What actually is happening to create the illusion of luck is that two events are related in our minds. These two events may take place simultaneously and coincidentally, or not. When they become inseparably linked together illogically, the result of the linkage may seem to be influenced by "luck."
Take a lottery winner. He or she selects a grouping of numbers hoping that the lottery machine will by chance select the same numbers. When the machine does, and the lottery ticket holders "win," the winners are considered "fortunate." Luck smiled on them. All the other ticket holders who did not win anything supposedly experienced "misfortune," or "bad luck." Really, they only experienced a coincidental non-matching of numbers. Any verbal comment about a participant`s "luckiness" or lack thereof is purely superficial cajoling to ease the pain of losing or reduce the false pride of the winner who did nothing skillful or exceptional.
Coincidences are treated with too much respect. Popular home remedy cures are mostly the results of coincidental recoveries which should be attributed to the fact that the individual`s immune system finally kicked in to rid the body of some discomfort-inducing microscopic intruder. A placebo often seems to be beneficial, although scientists are aware that there can be no correlation between the recovery and the phony medicine. In both cases, the coincidence of a recovery shortly after taking the remedy links the two events in the patient`s mind.
Certain results in a sporting event are merely the coincidental entry of a very skillful athlete in a championship who out-performs the competition. He or she wasn`t lucky, just more proficient than the rest. Tiger Woods` achievements are examples of this phenomenon. There may be many factors in his success, but luck would not seem to be one of them. He practices, studies, and analyzes the game more intensely than anyone else. His physical attributes also contribute to his unprecedented fast start on the PGA Tour. The sum of his talents and determination makes him an outstanding golfer who is likely to win many of the tournaments he enters, but not all. And when he doesn`t win, he will be the first to admit that he played poorly or didn`t bring his "A" game with him to the golf course that day. He never blames bad luck.
Professional musicians are also skillful and talented. They don`t end up playing in a symphony orchestra because they were lucky. The readiness for their auditions, the style of their execution of the music, and their instrumental performance influence the conductor`s decision. Personality may be a factor, but not luck. The coincidence that an unemployed and talented cellist finds a vacancy in the string section of a major symphony may seem like luck. However, the hours of practicing, the dollars spent for lessons, and the rehearsals in other orchestras would suggest that the skill honed by the individual was the major reason that the cellist became employed.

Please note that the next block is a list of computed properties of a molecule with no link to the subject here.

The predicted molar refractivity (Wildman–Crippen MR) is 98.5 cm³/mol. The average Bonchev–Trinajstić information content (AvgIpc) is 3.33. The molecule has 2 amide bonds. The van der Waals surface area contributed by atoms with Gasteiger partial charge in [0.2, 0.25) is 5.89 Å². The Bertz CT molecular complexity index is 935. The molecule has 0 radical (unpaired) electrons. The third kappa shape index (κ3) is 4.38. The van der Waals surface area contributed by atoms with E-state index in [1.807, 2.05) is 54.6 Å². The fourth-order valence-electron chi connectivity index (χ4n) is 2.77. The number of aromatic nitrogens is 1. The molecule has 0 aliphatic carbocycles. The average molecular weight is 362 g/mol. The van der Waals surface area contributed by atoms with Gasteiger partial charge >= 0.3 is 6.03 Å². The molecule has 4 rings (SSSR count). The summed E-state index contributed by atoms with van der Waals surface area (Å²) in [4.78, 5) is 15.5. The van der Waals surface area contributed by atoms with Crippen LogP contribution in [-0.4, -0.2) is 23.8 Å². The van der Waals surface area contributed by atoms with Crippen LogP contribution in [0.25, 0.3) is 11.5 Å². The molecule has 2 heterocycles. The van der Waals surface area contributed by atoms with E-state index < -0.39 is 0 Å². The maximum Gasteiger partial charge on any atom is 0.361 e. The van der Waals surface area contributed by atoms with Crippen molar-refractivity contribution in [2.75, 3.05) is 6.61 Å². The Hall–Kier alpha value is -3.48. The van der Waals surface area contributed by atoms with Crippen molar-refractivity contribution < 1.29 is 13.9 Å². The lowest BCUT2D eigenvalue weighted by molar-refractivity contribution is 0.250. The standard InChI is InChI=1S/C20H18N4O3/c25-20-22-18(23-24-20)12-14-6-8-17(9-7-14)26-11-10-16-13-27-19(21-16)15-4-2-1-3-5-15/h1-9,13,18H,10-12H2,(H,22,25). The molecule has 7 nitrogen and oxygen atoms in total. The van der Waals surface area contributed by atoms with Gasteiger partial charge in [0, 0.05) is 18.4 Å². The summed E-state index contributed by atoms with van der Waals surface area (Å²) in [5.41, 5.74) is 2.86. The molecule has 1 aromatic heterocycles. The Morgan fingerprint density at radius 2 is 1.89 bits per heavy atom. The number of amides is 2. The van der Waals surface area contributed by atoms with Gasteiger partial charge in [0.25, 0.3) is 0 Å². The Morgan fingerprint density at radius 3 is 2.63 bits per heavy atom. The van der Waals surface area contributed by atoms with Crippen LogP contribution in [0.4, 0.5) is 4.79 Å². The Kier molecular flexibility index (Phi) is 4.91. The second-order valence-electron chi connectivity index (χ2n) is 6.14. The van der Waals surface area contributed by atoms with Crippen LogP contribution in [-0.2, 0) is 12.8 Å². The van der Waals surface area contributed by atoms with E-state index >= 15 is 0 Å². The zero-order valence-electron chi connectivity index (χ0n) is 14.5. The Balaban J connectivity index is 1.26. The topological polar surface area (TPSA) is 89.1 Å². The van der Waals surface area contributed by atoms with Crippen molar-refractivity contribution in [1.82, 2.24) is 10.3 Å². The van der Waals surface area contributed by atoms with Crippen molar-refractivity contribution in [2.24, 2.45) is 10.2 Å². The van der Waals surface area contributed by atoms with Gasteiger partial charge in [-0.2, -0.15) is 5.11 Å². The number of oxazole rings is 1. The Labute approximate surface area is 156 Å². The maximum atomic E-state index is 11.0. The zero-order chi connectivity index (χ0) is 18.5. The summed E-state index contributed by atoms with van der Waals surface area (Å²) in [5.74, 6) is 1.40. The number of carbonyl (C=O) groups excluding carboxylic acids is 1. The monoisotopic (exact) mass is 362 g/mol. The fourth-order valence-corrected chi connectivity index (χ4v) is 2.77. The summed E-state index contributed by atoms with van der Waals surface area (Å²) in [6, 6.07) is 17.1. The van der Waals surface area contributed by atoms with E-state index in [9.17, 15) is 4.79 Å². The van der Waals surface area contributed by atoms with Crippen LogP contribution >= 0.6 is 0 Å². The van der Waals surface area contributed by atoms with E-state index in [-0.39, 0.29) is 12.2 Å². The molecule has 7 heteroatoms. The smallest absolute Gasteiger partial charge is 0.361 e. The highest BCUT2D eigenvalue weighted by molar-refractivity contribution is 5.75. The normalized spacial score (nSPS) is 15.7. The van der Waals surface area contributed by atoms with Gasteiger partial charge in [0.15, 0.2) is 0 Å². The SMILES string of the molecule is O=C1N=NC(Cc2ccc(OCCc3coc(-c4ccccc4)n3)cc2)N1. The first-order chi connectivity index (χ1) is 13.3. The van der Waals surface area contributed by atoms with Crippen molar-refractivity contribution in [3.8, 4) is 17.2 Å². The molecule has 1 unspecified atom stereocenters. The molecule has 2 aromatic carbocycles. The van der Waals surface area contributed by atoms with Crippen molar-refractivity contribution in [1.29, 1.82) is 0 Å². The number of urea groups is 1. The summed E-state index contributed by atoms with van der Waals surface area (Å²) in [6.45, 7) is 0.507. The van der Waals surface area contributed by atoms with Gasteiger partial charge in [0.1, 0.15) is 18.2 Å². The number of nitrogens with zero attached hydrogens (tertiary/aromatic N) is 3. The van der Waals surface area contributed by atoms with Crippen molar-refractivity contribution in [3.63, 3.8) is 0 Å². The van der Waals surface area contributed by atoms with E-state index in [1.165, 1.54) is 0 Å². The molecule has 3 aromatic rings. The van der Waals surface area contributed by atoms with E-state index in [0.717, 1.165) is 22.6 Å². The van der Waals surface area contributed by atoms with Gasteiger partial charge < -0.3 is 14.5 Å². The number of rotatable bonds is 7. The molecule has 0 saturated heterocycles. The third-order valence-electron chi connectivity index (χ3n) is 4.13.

There are millions of independent incidents happening and events taking place everywhere every minute. Each one, visible or invisible to the human eye, is driven by one of four forces that physicists have defined. None of these four is called "luck." The unseen force activates some object in its field, and the movement of this object is the consequence. An event is observed and related to others by our human mind. This mental perception tries to link the past and present actions observed to determine whether or not a relationship between any two events exists. When we think one does, we believe we have a "cause/effect" relationship. When there is no such explanation for what seems to be related events, we say "luck entered in" to cause the effect observed. What we are really saying is that we have no connection to explain what happened, so the fifth unscientific force "luck" must have determined the outcome. That mystical fifth force might be spiritual, but let`s not go there.
Since we are sure that there must be a cause behind every effect, we assign one (luck) when no logical one appears. Few of us can handle the mathematics of probability that would statistically explain why something might occur like winning the lottery. If someone could buy up all the possible tickets for a lottery with less money than the anticipated prize, there would be at least one certain winner. Then, luck would be ruled out. Mathematical certainty would replace the factor we call luck.
In an apparent uncertain world, certainty is unknown even though it exists like death and taxes! We just have to look harder for it amongst all the probable coincidences we encounter, but we seldom have the patience. We`d rather get on with the fun in our lives that uncertainty provides us like gambling, bungee jumping, or sky diving!